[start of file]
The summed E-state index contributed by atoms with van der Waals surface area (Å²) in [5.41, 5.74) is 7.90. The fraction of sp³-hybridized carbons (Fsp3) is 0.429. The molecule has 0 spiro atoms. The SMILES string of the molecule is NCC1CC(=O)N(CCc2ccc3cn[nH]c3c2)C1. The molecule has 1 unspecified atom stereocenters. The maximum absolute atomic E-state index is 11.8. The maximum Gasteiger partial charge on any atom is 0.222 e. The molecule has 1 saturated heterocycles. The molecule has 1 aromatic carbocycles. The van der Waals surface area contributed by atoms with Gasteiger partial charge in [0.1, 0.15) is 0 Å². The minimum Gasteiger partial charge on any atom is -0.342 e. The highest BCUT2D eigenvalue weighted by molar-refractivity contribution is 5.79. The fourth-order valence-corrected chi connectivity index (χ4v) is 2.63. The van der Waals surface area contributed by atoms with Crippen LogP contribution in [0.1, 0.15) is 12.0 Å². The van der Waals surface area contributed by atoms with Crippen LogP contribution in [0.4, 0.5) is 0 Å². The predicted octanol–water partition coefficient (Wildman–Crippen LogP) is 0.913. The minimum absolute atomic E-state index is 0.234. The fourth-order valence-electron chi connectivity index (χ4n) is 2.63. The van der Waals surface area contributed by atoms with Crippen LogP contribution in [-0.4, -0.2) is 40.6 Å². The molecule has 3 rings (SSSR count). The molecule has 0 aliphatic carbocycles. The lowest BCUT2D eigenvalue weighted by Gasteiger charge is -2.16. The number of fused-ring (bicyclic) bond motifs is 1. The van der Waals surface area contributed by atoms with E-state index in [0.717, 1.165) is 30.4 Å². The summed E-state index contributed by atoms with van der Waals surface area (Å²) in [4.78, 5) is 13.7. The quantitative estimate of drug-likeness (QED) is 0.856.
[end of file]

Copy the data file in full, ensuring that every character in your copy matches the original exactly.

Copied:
The summed E-state index contributed by atoms with van der Waals surface area (Å²) in [5.41, 5.74) is 7.90. The fraction of sp³-hybridized carbons (Fsp3) is 0.429. The molecule has 0 spiro atoms. The SMILES string of the molecule is NCC1CC(=O)N(CCc2ccc3cn[nH]c3c2)C1. The molecule has 1 unspecified atom stereocenters. The maximum absolute atomic E-state index is 11.8. The maximum Gasteiger partial charge on any atom is 0.222 e. The molecule has 1 saturated heterocycles. The molecule has 1 aromatic carbocycles. The van der Waals surface area contributed by atoms with Gasteiger partial charge in [0.1, 0.15) is 0 Å². The minimum Gasteiger partial charge on any atom is -0.342 e. The highest BCUT2D eigenvalue weighted by molar-refractivity contribution is 5.79. The fourth-order valence-corrected chi connectivity index (χ4v) is 2.63. The van der Waals surface area contributed by atoms with Crippen LogP contribution in [0.1, 0.15) is 12.0 Å². The van der Waals surface area contributed by atoms with Crippen LogP contribution in [0.4, 0.5) is 0 Å². The predicted octanol–water partition coefficient (Wildman–Crippen LogP) is 0.913. The minimum absolute atomic E-state index is 0.234. The fourth-order valence-electron chi connectivity index (χ4n) is 2.63. The van der Waals surface area contributed by atoms with Crippen LogP contribution in [-0.4, -0.2) is 40.6 Å². The molecule has 3 rings (SSSR count). The molecule has 0 aliphatic carbocycles. The lowest BCUT2D eigenvalue weighted by Gasteiger charge is -2.16. The number of fused-ring (bicyclic) bond motifs is 1. The van der Waals surface area contributed by atoms with E-state index in [0.717, 1.165) is 30.4 Å². The summed E-state index contributed by atoms with van der Waals surface area (Å²) in [4.78, 5) is 13.7. The quantitative estimate of drug-likeness (QED) is 0.856.